Oodles of Googles, Signs of Light

So I went home and turned on our homeschooling computers and brought up Google and typed in: “Asperger’s Syndrome.”  I read the symptoms: repetitive behaviors, melt downs, trouble communicating, socially awkward, very rigid, follows strict schedule, may have obsessions and rituals, sensory issues.  I could sort of see Jonathon this way, but to be honest; I just see my handsome son when I think of Jonathon.  The symptoms seemed obscure.

I took Jonathon to therapy.  They had a neat Resource Library for parents.  I asked the OT to recommend some books about Asperger’s.  Alarmed, she questioned, “You don’t think he has!!!”  I told her about the Neurologist appointment and said I wasn’t sure.  She gave me two smart books, you know the kind you have to read every line carefully and really pause and think about every paragraph you read.  Truthfully, I skipped most of the books after the first chapter. 

Then there was this one book, I still can not recall the name.  I have even asked about it at the therapy center and it is as though no one knows what book I am asking about.  But I promise you I read this one, it had a yellow cover with black text.  It was written from the mother of three boys perspective as her boys are all on the autism spectrum.  Her story stuck with me like glue.  As I read her account, it was like unlocking Jonathon.  Now I could understand.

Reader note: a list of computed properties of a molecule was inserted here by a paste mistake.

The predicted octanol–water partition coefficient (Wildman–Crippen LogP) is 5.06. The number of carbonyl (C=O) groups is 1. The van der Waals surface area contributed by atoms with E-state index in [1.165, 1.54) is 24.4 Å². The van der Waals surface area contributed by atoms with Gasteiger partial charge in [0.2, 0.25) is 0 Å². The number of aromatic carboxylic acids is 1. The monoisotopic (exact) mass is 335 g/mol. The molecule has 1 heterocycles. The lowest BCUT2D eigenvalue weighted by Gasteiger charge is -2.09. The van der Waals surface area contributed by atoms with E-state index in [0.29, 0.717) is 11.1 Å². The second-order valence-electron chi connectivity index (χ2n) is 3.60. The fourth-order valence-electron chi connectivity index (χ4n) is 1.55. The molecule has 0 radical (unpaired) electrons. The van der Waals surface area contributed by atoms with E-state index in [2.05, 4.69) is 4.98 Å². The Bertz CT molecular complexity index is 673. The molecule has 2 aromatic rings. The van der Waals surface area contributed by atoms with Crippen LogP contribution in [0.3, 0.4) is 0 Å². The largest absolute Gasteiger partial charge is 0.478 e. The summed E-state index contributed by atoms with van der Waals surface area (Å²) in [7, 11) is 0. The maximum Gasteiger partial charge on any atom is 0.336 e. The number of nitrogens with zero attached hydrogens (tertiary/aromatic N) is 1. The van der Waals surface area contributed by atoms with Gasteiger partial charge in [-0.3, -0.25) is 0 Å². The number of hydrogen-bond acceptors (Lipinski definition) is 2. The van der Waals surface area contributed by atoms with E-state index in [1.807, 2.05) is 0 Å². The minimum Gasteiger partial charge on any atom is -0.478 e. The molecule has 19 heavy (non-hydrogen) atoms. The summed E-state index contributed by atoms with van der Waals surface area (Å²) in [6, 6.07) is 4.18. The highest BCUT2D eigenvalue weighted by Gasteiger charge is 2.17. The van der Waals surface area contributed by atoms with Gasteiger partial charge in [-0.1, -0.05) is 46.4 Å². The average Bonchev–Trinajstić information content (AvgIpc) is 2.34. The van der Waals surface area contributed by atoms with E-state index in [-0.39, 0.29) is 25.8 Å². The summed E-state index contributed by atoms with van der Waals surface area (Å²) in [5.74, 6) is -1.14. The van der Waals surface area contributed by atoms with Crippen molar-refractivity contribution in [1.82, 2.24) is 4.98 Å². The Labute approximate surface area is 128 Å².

She spoke of pitch in dinners, where all the favored food was gone by the time one of her sons would get to the yummies and her sons would cry.  Been there, done that.  She described how the family would stop when a toy was lost.  Yep, that is us too.  She went into detail about how music drove her sons crazy, identified with that one too.  Her book brought me light into my tunnel.  From then on, I seemed to understand Jonathon at a greater level.  I thank God for reading that book.

So I was convinced, this label fit my son, but now what?  And then some fabulous news.  As I ran all this by Jonathon’s Reading Interventionist from the Virtual Academy, she told me about the Autism Scholarship, which is designed to make sure those affected by Autism receive the help they need.  This might provide Jonathon with specialized schooling.

At the same time, I was getting more concerned about Jonathon’s education.  He was progressing in the Virtual Academy, but very slowly.  The first grade curriculum was way too much.  We had to switch back to kindergarten, which really tugged my heart.  After the Learning Center did not work out very well, I felt we needed more help.  Jonathon’s speech therapist told us of a wonderful resource.  She was certified in the vital Orton Gillingham way of reading that is suggested for Dyslexics, but upon meeting her she had much more experience than that!

She began to come every Saturday morning at 8:00am.  It was very hard rousing at that time on a Saturday, but so worth it.  Quickly, she also asked if I thought Jonathon could fit into the Autism Spectrum.  I shared what the neurologist had said.  She encouraged me to see if we could get a concrete diagnosis.  She said we needed psychological testing.